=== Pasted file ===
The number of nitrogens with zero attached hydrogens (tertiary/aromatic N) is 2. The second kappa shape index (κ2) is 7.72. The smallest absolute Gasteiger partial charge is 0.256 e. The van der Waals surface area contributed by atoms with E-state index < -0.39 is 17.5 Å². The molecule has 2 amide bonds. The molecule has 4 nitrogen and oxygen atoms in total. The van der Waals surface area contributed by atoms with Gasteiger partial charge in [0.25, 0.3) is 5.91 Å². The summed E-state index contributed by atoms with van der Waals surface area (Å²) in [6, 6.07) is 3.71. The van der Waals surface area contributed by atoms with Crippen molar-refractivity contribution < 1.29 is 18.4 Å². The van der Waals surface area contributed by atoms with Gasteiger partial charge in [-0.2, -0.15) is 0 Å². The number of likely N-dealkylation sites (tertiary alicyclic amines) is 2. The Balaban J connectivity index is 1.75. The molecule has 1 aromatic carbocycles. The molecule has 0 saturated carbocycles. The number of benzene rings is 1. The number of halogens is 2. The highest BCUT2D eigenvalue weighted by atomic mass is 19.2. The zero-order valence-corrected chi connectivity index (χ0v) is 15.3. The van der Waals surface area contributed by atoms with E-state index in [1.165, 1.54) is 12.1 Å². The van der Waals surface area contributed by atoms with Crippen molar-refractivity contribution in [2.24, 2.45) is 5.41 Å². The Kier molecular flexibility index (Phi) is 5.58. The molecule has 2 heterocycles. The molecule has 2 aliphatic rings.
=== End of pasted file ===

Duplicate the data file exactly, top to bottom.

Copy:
The number of nitrogens with zero attached hydrogens (tertiary/aromatic N) is 2. The second kappa shape index (κ2) is 7.72. The smallest absolute Gasteiger partial charge is 0.256 e. The van der Waals surface area contributed by atoms with E-state index < -0.39 is 17.5 Å². The molecule has 2 amide bonds. The molecule has 4 nitrogen and oxygen atoms in total. The van der Waals surface area contributed by atoms with Gasteiger partial charge in [0.25, 0.3) is 5.91 Å². The summed E-state index contributed by atoms with van der Waals surface area (Å²) in [6, 6.07) is 3.71. The van der Waals surface area contributed by atoms with Crippen molar-refractivity contribution < 1.29 is 18.4 Å². The van der Waals surface area contributed by atoms with Gasteiger partial charge in [-0.2, -0.15) is 0 Å². The number of likely N-dealkylation sites (tertiary alicyclic amines) is 2. The Balaban J connectivity index is 1.75. The molecule has 1 aromatic carbocycles. The molecule has 0 saturated carbocycles. The number of benzene rings is 1. The number of halogens is 2. The highest BCUT2D eigenvalue weighted by atomic mass is 19.2. The zero-order valence-corrected chi connectivity index (χ0v) is 15.3. The van der Waals surface area contributed by atoms with E-state index in [1.165, 1.54) is 12.1 Å². The van der Waals surface area contributed by atoms with Crippen molar-refractivity contribution in [2.24, 2.45) is 5.41 Å². The Kier molecular flexibility index (Phi) is 5.58. The molecule has 2 heterocycles. The molecule has 2 aliphatic rings.